However, as media reported recently, HCL, the 4th largest IT service company will start hiring smart 12th class students and train them on those few things that they really need. The fact of the matter is that what can make you qualify in GATE (CS) is something that you can learn in a few months, you don't need a 4-year program, and that is exactly what the coaching industry is caching on.
In an earlier blog long time ago, I had pointed out that 50% of the graduates actually got a GATE score of 0 or negative in that year. It means that a majority of our CS/IT graduates are no better than a class 1 student (note I am comparing with someone who has just entered the school, not someone who is about to leave the school).
If we consider the goal of 4-year BTech (CS) program to not just learn a bit of programming, data structures and algorithms, but also understand how operating system works, how networks operate, how machine learning can be used to solve problems, and actually solve some of those problems, then the percentage of graduates who satisfy these program goals are much smaller than 10%. We don't have such numbers, but my gut feeling is that the numbers could not be more than 3-4%. Which means that out of about 10 lakh graduates in CS/IT domain, may be 30-40 thousand graduates meet what should be the requirements of a 4-year BTech (CS) program.
(I wonder if GATE would be willing to share the detailed data on each candidate's response to each question, and which colleges these candidates come from, etc., so that we can do a more detailed analysis, instead of making guesses.)
Thinking about who these 30-40 thousand graduates are, I would guess that these are primarily from IITs, NITs, IIITs, some of the state universities, deemed universities, etc. If we consider the entire eco-system of affiliated colleges in the country, there is perhaps less than 1% graduates who meet the requirements of a BTech program. And these 1%, I am sure, are largely because the students were inherently good, and the colleges could not spoil them despite best efforts. (Of course, there are always exceptions to the rule, for example, NSIT in Delhi.)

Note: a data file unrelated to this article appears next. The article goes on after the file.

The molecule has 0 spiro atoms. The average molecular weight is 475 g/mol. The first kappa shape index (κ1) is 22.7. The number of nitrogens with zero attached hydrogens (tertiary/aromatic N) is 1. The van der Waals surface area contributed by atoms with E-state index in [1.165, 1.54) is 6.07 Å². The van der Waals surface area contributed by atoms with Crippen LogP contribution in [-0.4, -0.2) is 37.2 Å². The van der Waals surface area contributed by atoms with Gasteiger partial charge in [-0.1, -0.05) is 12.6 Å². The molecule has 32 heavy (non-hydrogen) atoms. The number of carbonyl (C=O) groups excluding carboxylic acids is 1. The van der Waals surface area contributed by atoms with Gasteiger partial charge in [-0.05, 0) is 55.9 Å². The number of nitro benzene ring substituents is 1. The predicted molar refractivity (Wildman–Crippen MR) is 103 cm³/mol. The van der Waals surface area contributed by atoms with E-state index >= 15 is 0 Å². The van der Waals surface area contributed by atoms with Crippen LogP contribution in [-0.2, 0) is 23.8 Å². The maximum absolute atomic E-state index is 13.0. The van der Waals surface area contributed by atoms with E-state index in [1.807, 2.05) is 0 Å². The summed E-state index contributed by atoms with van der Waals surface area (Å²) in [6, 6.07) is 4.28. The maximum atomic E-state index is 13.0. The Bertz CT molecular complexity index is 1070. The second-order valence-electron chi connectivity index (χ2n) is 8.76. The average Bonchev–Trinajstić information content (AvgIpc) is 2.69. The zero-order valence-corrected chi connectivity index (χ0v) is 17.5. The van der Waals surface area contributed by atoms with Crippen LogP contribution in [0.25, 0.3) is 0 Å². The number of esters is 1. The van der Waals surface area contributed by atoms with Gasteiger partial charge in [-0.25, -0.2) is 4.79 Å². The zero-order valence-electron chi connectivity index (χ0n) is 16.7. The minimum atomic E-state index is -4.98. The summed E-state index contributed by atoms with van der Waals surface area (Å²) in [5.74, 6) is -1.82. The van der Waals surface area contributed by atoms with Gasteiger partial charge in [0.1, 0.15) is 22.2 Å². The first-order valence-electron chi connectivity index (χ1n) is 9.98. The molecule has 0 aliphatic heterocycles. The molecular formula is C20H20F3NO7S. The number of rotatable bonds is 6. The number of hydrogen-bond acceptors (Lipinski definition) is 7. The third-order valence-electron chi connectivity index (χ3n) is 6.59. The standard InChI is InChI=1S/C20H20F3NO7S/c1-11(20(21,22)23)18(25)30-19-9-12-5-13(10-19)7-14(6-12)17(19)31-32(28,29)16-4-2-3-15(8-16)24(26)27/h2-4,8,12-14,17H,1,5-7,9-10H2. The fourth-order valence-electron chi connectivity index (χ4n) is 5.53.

Now, think about it. AICTE is supposed to regulate all affiliated colleges. And the result is that may be around 1% of the graduates of those colleges meet the goals of a 4-year BTech (CS) program. 99% of those who are getting degrees are not good enough for those degrees. What if we were to disband AICTE. What if the government were to suddenly decide that all these affiliated colleges have complete autonomy starting now. They can decide whom to admit, whom to recruit as faculty, what to teach, whom to give degrees, and so on, without any interface with any government department or agency. They can choose to have accreditation, if they so desire. They can decide their fees, and so on. So basically leave everything to the market forces. I am sure a very horrifying thought experiment for most people. But would market fail us even more. Would market forces result in 100% of the degrees being worthless, or is there a chance that may be instead of 99% of the degrees being worthless, the number may reduce to 98% or even lower.
I think the time has come to ask AICTE and MHRD some tough questions. Why regulations?